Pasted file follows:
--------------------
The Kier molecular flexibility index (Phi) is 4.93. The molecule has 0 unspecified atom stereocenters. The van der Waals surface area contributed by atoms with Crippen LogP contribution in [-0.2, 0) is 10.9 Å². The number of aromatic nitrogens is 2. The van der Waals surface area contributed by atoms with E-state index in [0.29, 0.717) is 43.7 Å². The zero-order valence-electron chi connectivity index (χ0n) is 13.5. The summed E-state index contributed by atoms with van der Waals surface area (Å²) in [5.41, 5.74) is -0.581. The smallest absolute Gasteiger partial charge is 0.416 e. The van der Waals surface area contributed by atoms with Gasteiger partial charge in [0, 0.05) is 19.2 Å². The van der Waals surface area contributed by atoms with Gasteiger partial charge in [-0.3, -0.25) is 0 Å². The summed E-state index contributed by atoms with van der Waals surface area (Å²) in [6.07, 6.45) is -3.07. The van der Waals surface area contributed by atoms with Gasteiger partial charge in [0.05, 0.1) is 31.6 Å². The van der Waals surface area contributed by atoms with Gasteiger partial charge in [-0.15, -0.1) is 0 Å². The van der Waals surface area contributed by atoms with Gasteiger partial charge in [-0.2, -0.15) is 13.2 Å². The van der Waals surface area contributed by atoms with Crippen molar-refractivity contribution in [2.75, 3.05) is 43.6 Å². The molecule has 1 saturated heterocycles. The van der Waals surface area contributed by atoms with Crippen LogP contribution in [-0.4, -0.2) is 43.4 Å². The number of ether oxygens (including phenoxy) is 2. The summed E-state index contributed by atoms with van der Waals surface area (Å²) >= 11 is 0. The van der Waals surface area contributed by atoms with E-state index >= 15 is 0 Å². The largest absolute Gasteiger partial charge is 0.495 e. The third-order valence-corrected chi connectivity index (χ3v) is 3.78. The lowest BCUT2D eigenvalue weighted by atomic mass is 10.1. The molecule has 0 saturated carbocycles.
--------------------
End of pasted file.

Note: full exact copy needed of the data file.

The Kier molecular flexibility index (Phi) is 4.93. The molecule has 0 unspecified atom stereocenters. The van der Waals surface area contributed by atoms with Crippen LogP contribution in [-0.2, 0) is 10.9 Å². The number of aromatic nitrogens is 2. The van der Waals surface area contributed by atoms with E-state index in [0.29, 0.717) is 43.7 Å². The zero-order valence-electron chi connectivity index (χ0n) is 13.5. The summed E-state index contributed by atoms with van der Waals surface area (Å²) in [5.41, 5.74) is -0.581. The smallest absolute Gasteiger partial charge is 0.416 e. The van der Waals surface area contributed by atoms with Gasteiger partial charge in [0, 0.05) is 19.2 Å². The van der Waals surface area contributed by atoms with Gasteiger partial charge in [-0.3, -0.25) is 0 Å². The summed E-state index contributed by atoms with van der Waals surface area (Å²) in [6.07, 6.45) is -3.07. The van der Waals surface area contributed by atoms with Gasteiger partial charge in [0.05, 0.1) is 31.6 Å². The van der Waals surface area contributed by atoms with Gasteiger partial charge in [-0.15, -0.1) is 0 Å². The van der Waals surface area contributed by atoms with Gasteiger partial charge in [-0.2, -0.15) is 13.2 Å². The van der Waals surface area contributed by atoms with Crippen molar-refractivity contribution in [2.75, 3.05) is 43.6 Å². The molecule has 1 saturated heterocycles. The van der Waals surface area contributed by atoms with Crippen LogP contribution in [-0.4, -0.2) is 43.4 Å². The number of ether oxygens (including phenoxy) is 2. The summed E-state index contributed by atoms with van der Waals surface area (Å²) >= 11 is 0. The van der Waals surface area contributed by atoms with E-state index >= 15 is 0 Å². The largest absolute Gasteiger partial charge is 0.495 e. The third-order valence-corrected chi connectivity index (χ3v) is 3.78. The lowest BCUT2D eigenvalue weighted by atomic mass is 10.1. The molecule has 0 saturated carbocycles.